Let $\Sigma$ be a covariance matrix. According to the material in this link,

If the elements of $\Sigma$ are all positive, most of the off-diagonal elements in $\Sigma^{-1}$ will be negative.

This is actually written about the correlation matrix, but the principle should be the same.

What does "most" here mean? Is there a common condition that would make all the off-diagonal elements negative?

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    $\begingroup$ If $\Sigma$ were a 2x2 matrix, in which the off-diagonal element was positive, [all] the off-diagonal element of the inverse would be negative. $\endgroup$ – gung - Reinstate Monica Aug 21 '14 at 15:21
  • $\begingroup$ @gung This is true but the $2x2$ case doesn't generalize well to larger dimension. I am more interested in $3x3$ and larger $\endgroup$ – user54472 Aug 21 '14 at 15:38
  • $\begingroup$ What you ask for seems to be a necessary condition for the creation of a Stieltjes matrix. I do not know a "common condition" of the top of my head but check the following point made here about partial correlations and how they link to the elements of the precision matrix $\Sigma^{-1}$; it will be easier to convince yourself about what takes place if you assign a meaningful interpretation to the elements of the precision matrix $\Sigma^{-1}$. $\endgroup$ – usεr11852 says Reinstate Monic Aug 25 '14 at 2:28
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    $\begingroup$ The link is incorrect. For instance, the $n\times n$ Cartan matrix $A_{n-1}$ is the inverse of a symmetric positive-definite (spd) matrix with all positive entries. Because the eigenvalues are continuous functions of the entries, a sufficiently small perturbation of $A_{n-1}$ created by changing all its zeros to a positive number $\epsilon$ yields a matrix with only $2n-2$ negative entries, $n^2-3n+2\gg 2n-2$ positive off-diagonal entries, and it will be the inverse of an spd matrix with all positive entries. $\endgroup$ – whuber Jan 1 '16 at 1:12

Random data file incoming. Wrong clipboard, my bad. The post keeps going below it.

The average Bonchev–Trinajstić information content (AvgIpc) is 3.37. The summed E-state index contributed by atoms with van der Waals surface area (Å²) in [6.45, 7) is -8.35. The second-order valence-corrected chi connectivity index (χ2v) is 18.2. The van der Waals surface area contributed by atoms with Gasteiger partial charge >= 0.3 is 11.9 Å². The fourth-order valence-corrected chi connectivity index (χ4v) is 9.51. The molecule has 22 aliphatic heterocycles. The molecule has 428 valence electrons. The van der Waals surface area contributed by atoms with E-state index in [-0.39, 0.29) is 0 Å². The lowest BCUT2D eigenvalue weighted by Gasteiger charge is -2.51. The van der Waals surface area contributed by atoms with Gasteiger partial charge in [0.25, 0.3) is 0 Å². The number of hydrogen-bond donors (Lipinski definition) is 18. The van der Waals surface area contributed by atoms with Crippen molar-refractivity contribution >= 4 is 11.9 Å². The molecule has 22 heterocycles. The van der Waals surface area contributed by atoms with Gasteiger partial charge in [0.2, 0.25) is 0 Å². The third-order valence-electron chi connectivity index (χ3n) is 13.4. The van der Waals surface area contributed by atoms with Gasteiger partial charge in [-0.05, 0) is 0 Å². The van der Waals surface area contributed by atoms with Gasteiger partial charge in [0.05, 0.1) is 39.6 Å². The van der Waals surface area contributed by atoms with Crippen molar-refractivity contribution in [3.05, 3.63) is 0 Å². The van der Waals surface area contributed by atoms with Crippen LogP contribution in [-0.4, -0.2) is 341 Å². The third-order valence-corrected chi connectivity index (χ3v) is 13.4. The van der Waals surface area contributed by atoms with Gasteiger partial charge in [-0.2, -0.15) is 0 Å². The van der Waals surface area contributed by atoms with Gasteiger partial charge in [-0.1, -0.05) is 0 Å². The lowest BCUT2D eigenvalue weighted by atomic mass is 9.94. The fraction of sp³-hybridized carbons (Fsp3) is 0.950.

The underlying intuition is quite general: because multiplying a matrix by its inverse has to produce a matrix with a lot of zeros, if the original matrix contains only positive values then obviously the inverse has to contain some negative values in order to produce those zeros. But the intuition goes wrong in making the leap from "some" to "most." The problem is that only one negative coefficient is needed in each row to make this happen.

As a counterexample, consider the family of $n\times n$ matrices $X_{n,\epsilon} = A_{n-1} + \epsilon 1_{n}^\prime 1_{n}$ for $\epsilon \gt 0$ and positive integers $n$ where

$$A_{n-1} = \pmatrix{ 2 & -1 & 0 & 0 & 0 & 0 & 0 & \cdots & 0 \\ -1 & 2 & -1 & 0 & 0 & 0 & 0 & \cdots & 0 \\ 0 & -1 & 2 & -1 & 0 & 0 & 0 & \cdots & 0 \\ &&&&\ddots&&&&\\ 0 & \cdots & 0 & 0 & 0 & -1 & 2 & -1 & 0 \\ 0 & \cdots & 0 & 0 & 0 & 0 & -1 & 2 & -1 \\ 0 & \cdots & 0 & 0 & 0 & 0 & 0 & -1 & 2} $$


$$1_{n} = (1,1,\ldots, 1)$$

has $n$ coefficients. Notice that when $0\lt\epsilon\lt 1,$ $X_{n,\epsilon}$ has only $2(n-1)$ negative coefficients (namely, $-1+\epsilon$) and the remaining $n^2 - 2n + 2 = (n-1)^2 + 1$ of them (namely, $2+\epsilon$ and $\epsilon$) are strictly positive.

I chose these matrices $A_{n-1}$ because (1) they are (obviously) symmetric; (2) they are positive-definite (this is not so obvious, but it's an easy consequence of the theory of Lie Algebras in which they naturally arise); and (3) they have simple inverses with positive coefficients,

$$A_{n-1}^{-1} = \left(b_{ij}\right);\quad b_{ij} = \frac{\min(n+1-i,n+1-j)\min(i,j)}{n+1}.$$

For instance,

$$A_{3-1}^{-1} = \frac{1}{4}\pmatrix{3&2&1 \\ 2 & 4&2\\1&2&3}.$$

This is easy to prove simply by multiplying the two pairs of matrices and computing that the result is the $n\times n$ identity matrix.

The Sherman-Morrison formula asserts

$$X_{n,\epsilon}^{-1} = A_{n-1}^{-1} - \color{gray}{\frac{\epsilon}{1 + \epsilon\, 1_{n} A_{n-1}^{-1} 1_{n}} \left(A_{n-1}^{-1} 1_{n}^\prime 1_{n} A_{n-1}^{-1}\right)} = A_{n-1}^{-1} + \color{gray}{O(\epsilon)}.\tag{*}$$

Because the smallest entry in $A_{n-1}^{-1}$ is $1/(n+1),$ we can easily find $0\lt \epsilon \lt 1$ that are also small enough to make all the entries in the subtracted (gray) part of $(*)$ less than $1/(n+1),$ which leaves all the entries of $X_{n}^{-1}$ positive. (For instance, $0 \lt \epsilon\lt 1/(2n^3)$ will serve.)

Obviously $X_{n,\epsilon}^{-1}$ is symmetric. For sufficiently small positive $\epsilon$ its eigenvalues must be close to those of $A_{n-1}^{-1},$ all of which are positive (because $A_{n-1}$ itself is positive definite), which makes all such $X_{n,\epsilon}^{-1}$ legitimate covariance matrices.

We may conclude

For all $n\ge 1$ and (for each $n$) sufficiently small $\epsilon\gt 0,$ the matrix $X_{n,\epsilon}^{-1}$ is a covariance matrix with strictly positive entries and its inverse $X_{n,\epsilon}$ has $(n-1)^2 + 1$ strictly positive entries, too.

Thus, as $n$ grows large, the proportion of its positive entries becomes arbitrarily close to $1,$ because

$$\frac{(n-1)^2 + 1}{n^2} \gt \left(1-\frac{1}{n}\right)^2 \to 1.$$


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